Tips for staying safe on hot, humid days

According to the Centers for Disease Control and Prevention, thousands of people end up in the hospital each year with heat-related problems and about 650 deaths from extreme heat could be prevented.

With dangerously high heat and humidity expected this week, people should avoid heat exhaustion, heat stroke or other problems by doing the following:

∎ Avoid outdoor activities between 10 a.m. and 4 p.m.

∎ Find a place that is air conditioned and spend the hottest part of the day there.

∎ Drink water throughout the day, but be careful not to over-hydrate, also known as “water intoxication.” People should drink about a half of a cup of water every 20 minutes if participating in outdoor activities.

∎ Never leave a child or pet in a parked car.

∎ Avoid alcohol.

∎ Wear loose-fitting, light-colored clothing.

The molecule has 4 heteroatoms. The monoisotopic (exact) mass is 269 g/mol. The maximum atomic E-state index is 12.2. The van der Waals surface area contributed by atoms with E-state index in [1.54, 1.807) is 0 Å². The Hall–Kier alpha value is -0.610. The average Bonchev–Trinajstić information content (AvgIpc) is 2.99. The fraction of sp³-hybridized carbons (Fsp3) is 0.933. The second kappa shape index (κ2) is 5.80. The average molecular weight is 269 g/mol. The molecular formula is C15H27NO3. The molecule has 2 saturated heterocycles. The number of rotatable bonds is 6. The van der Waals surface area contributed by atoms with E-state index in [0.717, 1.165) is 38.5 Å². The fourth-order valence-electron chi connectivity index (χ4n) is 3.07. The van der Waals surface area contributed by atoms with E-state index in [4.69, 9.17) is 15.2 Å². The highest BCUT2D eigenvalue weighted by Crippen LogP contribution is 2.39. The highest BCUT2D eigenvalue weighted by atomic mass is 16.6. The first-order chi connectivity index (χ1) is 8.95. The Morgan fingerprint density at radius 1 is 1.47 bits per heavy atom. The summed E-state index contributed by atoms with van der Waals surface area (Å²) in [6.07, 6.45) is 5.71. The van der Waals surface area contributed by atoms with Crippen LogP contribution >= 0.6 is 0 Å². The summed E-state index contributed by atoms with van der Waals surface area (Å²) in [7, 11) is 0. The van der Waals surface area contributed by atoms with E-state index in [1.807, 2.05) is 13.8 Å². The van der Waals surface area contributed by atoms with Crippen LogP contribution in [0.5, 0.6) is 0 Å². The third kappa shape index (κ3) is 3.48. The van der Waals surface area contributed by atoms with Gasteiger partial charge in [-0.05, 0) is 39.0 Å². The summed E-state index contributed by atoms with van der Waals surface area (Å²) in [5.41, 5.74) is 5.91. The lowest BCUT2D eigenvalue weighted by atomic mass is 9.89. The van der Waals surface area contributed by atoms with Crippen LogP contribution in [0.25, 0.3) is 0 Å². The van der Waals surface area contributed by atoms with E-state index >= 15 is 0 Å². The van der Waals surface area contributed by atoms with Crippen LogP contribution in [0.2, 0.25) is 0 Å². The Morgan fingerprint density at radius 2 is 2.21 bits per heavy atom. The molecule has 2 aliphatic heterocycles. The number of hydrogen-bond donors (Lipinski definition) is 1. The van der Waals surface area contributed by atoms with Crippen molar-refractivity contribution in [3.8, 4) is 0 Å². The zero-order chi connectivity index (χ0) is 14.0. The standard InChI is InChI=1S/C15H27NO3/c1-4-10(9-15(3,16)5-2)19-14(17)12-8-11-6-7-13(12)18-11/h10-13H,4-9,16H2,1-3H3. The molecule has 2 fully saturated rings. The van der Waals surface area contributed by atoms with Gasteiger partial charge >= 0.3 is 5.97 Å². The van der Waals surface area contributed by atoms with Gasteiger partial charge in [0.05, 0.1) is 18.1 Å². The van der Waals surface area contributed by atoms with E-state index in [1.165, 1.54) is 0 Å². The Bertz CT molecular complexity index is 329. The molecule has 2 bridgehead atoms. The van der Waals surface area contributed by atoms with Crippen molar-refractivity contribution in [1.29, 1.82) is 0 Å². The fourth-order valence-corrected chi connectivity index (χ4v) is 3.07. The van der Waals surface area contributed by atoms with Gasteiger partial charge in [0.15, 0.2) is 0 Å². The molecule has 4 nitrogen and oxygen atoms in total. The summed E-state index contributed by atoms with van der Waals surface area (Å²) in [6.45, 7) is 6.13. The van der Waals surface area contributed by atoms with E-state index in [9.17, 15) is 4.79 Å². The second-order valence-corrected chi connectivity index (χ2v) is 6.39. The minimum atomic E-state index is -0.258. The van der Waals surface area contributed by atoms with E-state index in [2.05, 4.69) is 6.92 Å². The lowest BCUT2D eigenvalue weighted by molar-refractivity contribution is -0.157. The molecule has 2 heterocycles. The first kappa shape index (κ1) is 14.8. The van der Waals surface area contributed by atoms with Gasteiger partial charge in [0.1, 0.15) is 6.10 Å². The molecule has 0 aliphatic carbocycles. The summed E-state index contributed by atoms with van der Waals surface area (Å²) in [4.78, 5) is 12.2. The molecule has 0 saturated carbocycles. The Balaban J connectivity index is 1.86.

∎ Wear a hat if you are in the sun.

∎ Check on older or sick neighbors.

People most at risk are seniors, children, the poor, those with pre-existing medical conditions, athletes and laborers.

Some of the signs of heat stroke include fatigue, dizziness, light-headedness, nausea, and hot skin that won’t sweat.

Some of the signs of heat exhaustion include cool, moist skin, headache, dizziness and nausea.



Camp Apex keeping kids cool during heat wave

Monday, July 15, 2013

SHELBURNE — A young girl with long, braided hair jumped up and down Monday afternoon when she was told her group was headed to the pool for a swim. In a nearby pavilion, two boys struggled for the first cup of cold water from a jug that sat feet from the game of gaga ball they’d been playing just moments … 0

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